Report - - Dalton Mills – Keighley – Apr 2011 | Industrial Sites | 28DaysLater.co.uk
  • Welcome to 28DaysLater.co.uk - 28DL - The UK Urban Exploring / Urban Exploration / Urbex Forums.

    Asylums and Hospitals, High Stuff, Industrial, Leisure Sites, Residential Sites, Military Sites, Mines and Quarries, ROC Posts, Theatres and Cinemas, Draining, Underground Sites, European and International Sites, Leads, Rumours and News, Kit, Clothing, Equipment, Photography and Video sections, plus Private & Local Groups and a lot more.

    Please feel free to browse this website as a guest. However, creating an account allows you to search, post replies, start new threads, use bookmarking, live chat, messaging and notification systems. Also, it removes some ads.

    Create an account | Login | Request new password

Report - Dalton Mills – Keighley – Apr 2011


28DL Full Member
28DL Full Member
Dalton Mills – Keighley – April 2011

This was a bit of a gem when it hit the scene over the last few years. A very naturally decayed and relatively untouched place, with a few distinctive areas that really set it aside from the average mill. Then there was the mysterious fire over New Year which ravaged the building. I kept meaning to get back and find out what the extent of the damage was and crucially if the workshop had survived. I ended up visiting solo recently on a lazy afternoon.

Access was pretty amusing as per usual. After some minor pretending and a bit of sneaking I was soon pleased to find that the place was still pretty stunning and the internals of the main buildings still largely intact, By UE standards anyway.



Dalton Mills was once the largest textile mill in the region, employing over 2000 workers. It was built by Joseph Craven in 1869, replacing the original mill which was owned by Rachel Leach in the 1780's. In its heyday between 1869 and 1877 the mill provided jobs for workers all over Keighley and the Worth Valley.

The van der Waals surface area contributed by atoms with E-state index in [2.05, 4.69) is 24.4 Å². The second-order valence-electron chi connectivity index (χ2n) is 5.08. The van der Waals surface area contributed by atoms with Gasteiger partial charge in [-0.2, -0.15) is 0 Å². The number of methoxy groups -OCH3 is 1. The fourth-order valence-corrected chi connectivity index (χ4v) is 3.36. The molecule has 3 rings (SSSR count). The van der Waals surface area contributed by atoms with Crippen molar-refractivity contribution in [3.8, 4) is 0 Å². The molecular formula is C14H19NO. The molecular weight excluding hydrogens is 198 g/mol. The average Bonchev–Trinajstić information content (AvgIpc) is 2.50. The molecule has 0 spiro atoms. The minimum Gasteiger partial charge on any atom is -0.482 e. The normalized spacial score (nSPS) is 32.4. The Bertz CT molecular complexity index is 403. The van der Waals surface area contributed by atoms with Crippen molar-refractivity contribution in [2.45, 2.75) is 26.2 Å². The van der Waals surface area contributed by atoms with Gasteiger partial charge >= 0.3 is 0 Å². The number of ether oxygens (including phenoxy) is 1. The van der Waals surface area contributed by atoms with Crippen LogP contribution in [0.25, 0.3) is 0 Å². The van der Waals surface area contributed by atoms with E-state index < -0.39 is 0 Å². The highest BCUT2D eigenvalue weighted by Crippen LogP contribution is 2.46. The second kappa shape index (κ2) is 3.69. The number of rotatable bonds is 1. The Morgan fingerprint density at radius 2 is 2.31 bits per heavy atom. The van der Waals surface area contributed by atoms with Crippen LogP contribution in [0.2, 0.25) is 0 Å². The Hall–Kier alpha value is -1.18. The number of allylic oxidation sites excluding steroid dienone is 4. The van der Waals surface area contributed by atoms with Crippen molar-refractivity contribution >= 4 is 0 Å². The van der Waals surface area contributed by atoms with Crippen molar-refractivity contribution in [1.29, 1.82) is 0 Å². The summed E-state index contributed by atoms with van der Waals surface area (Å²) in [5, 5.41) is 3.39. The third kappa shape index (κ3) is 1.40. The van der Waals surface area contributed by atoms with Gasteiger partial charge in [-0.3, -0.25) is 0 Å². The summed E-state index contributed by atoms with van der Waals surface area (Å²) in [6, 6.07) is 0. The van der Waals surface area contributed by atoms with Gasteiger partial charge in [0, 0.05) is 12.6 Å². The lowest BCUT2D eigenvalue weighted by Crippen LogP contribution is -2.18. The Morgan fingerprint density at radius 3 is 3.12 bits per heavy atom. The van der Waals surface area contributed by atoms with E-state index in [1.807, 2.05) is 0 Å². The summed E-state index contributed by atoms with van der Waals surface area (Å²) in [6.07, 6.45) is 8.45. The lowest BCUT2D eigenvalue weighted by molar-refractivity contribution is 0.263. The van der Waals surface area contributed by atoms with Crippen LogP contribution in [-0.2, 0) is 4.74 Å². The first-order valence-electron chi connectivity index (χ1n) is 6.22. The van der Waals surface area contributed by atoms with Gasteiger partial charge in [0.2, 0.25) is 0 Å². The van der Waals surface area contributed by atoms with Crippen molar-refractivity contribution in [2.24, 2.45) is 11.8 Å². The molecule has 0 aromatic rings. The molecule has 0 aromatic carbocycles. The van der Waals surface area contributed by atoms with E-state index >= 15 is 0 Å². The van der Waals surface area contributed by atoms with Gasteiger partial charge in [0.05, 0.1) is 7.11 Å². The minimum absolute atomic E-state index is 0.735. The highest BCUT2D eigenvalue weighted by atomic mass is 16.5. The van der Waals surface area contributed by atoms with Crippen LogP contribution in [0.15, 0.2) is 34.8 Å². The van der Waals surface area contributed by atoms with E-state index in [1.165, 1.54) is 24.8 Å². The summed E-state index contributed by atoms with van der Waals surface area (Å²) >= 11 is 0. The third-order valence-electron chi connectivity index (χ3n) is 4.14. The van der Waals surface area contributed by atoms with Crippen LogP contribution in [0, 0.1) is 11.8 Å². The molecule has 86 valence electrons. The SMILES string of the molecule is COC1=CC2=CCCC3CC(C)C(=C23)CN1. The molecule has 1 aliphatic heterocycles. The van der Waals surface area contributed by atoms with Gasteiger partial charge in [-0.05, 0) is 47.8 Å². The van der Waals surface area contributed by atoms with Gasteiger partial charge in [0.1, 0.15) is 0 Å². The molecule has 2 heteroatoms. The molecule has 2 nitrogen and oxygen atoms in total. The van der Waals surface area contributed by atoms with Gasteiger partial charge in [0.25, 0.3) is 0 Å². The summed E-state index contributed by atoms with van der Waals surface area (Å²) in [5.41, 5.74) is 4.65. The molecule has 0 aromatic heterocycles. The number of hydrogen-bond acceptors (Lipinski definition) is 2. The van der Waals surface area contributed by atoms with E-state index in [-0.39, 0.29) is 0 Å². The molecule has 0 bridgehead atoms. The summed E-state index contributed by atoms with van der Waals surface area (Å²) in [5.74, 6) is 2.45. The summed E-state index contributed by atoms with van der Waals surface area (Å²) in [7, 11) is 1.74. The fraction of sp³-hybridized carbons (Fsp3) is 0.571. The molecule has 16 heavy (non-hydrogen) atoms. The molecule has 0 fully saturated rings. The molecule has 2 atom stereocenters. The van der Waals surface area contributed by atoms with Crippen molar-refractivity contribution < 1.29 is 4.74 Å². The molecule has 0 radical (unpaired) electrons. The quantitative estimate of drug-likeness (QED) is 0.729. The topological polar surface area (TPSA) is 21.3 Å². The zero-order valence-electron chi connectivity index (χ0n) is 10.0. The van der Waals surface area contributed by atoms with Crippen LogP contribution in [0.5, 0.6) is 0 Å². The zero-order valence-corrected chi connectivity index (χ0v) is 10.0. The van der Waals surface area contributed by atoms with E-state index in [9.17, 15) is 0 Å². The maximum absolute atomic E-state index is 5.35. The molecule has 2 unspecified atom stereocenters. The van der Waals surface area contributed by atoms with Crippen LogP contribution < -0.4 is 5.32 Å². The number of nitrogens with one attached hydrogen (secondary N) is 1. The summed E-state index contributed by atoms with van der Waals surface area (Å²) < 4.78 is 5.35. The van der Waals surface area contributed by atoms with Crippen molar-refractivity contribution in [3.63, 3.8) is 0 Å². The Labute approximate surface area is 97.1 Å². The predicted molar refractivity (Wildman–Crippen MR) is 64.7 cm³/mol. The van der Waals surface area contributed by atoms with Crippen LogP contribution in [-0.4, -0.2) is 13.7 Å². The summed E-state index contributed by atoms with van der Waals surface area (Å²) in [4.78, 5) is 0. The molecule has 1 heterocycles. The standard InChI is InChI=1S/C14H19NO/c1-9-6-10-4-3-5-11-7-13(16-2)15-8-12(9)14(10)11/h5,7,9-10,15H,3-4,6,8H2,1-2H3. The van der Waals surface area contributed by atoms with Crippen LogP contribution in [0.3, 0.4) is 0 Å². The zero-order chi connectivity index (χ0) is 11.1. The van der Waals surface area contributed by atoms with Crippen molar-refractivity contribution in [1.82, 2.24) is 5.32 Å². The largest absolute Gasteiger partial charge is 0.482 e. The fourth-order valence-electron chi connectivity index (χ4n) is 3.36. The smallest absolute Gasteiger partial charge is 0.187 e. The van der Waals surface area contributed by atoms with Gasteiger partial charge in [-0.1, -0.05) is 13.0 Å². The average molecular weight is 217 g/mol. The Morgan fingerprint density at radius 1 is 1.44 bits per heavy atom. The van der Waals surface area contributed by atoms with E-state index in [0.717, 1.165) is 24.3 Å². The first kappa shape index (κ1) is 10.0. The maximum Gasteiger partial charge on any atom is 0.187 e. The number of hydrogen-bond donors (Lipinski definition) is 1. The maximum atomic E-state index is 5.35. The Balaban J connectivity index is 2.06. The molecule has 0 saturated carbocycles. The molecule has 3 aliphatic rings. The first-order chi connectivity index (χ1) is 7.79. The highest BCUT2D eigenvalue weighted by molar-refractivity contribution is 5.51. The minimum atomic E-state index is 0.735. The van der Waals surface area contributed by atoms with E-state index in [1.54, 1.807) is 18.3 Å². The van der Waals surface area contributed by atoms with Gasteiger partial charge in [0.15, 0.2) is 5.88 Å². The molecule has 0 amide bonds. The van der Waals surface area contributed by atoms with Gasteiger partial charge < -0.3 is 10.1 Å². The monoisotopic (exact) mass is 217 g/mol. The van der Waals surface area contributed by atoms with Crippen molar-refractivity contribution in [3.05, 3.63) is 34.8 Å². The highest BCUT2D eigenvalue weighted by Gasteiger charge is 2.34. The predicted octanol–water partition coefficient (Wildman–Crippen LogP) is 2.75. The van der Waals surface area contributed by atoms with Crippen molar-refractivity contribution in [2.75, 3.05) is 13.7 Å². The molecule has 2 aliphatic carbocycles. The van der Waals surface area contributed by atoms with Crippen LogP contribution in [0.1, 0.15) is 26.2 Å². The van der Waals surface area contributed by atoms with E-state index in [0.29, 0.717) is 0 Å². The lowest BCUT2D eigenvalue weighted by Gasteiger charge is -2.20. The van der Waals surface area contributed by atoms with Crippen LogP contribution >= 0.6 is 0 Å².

In 1904, the flywheel which transferred the power from a huge beam engine (the largest in the world) to drive the looms exploded. Desperate not to lose production, the owners brought in droves of traction engines to stand outside the buildings, linked by belts to the power system, and the clatter of the spinning works went on. Two new beam engines were commissioned and delivered in record time.

As the textile industry declined, the fortunes of Dalton Mills changed and up until 2004, it had been virtually empty for almost a decade. John Craven, the great-great grandson of Joseph, who had built the mill, eventually chose to sell Dalton Mills to Magna Holdings, to ensure its survival.

Part of the renovation of the Clock Tower has included restarting the landmark clock which has not ticked for 25 years. In the mill's heyday, thousands of workers relied on the clock to get to work on time, but the hands had not moved for a quarter of a century. Magna Holdings repaired the clock, and illuminated the faces, so it can display the time to the whole of Dalton Lane once again. They are yet to find a suitable developer to take on the redevelopment.















I checked out the fire damaged area, lots of burnt wood and rubble lying around in places. This section of the mill is completely destroyed but luckily the fire didn’t spread into the main long buildings.



Burnt out lift



I climbed the water tower. Bit of a tight squeeze but the views were great. This shot also shows the fire damaged area of the mill.


Chilled up here for a bit..


As the light was fading I made it to the workshop. This room is spectacular. Although I was alone, even my subconscious was lost for words. I would love a workshop like this one day. It’s fully catastrophic but warm and beautiful at the same time. Really glad this survived.




So in conclusion, this is still a great mill and well worth seeing.


Thanks for looking, Sho :thumb


Similar threads